PayPal updates its controversial user agreement following FCC warning

On Monday, digital payments company PayPal announced to make fixes to its user agreement following the controversy that sparked over its new robocalling policy.

The company faced criticism for adding new language into its user agreement, which indicated that they would be subjected to robocalls. The people feared that this would give PayPal the ability to cover users with autodialed marketing calls and texts.

A stern warning was sent by FCC to PayPal on June 11th, which detailed how the company could be violating the law. The FCC reminded PayPal that it along with any service providers or affiliates could be fined up to $16,000 per text message or call.

The controversial point of the earlier version of PayPal’s user agreement was that there was no way for users to opt out of receiving auto-dialed calls.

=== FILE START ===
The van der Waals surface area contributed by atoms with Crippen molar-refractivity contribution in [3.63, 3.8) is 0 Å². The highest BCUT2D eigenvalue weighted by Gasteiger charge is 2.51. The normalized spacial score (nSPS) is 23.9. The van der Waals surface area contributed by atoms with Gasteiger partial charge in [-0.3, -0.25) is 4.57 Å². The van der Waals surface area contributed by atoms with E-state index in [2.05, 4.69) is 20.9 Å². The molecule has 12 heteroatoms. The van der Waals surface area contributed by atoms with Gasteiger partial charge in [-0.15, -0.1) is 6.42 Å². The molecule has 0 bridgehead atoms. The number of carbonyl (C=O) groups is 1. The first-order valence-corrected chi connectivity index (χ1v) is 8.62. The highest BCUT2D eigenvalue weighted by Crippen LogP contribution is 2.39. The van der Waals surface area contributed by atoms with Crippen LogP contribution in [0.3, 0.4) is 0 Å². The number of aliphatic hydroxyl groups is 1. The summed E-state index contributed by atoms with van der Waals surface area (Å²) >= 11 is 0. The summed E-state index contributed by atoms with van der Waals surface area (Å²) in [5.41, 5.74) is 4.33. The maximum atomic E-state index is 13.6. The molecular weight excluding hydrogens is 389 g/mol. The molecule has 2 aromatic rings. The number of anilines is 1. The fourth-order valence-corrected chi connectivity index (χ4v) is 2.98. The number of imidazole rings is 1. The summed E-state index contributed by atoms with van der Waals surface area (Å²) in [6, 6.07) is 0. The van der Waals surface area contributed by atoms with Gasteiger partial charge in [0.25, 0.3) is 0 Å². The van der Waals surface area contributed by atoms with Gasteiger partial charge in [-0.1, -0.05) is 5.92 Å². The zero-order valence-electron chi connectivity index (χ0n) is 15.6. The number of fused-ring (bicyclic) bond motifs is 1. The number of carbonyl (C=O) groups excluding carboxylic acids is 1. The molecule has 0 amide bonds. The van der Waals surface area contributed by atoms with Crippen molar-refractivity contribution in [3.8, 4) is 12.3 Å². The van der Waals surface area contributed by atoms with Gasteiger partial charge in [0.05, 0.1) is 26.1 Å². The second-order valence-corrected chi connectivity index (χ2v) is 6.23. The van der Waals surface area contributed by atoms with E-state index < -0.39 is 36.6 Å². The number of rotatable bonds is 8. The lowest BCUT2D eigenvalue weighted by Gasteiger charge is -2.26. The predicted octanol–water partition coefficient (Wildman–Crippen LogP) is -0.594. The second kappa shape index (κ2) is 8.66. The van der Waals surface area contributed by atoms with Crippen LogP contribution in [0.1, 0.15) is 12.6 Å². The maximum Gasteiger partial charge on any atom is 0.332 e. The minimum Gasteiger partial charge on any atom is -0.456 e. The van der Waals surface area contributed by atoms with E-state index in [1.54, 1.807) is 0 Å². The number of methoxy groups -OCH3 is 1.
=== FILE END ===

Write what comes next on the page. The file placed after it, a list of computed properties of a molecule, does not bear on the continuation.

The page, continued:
It meant that of if users failed to give permission to receive robocalls and autotexts, they would surrender their right to use PayPal entirely.

PayPal used its updated language and clarified three main points about the potential robocalls. According to section (1.10) of the user agreement, PayPal primarily uses auto-dialing and auto-texts to help detect, investigate and protect our customers from fraud, provide notices to their customers regarding their accounts or account activity and collect a debt owed to them.

This isn't PayPal’s first time to come under controversy for its shady practices. The company’s deceptive bill collecting practices let to the Consumer Financial Protection Bureau (CFPB) forced PayPal to pay $25 million in fines and consumer refunds.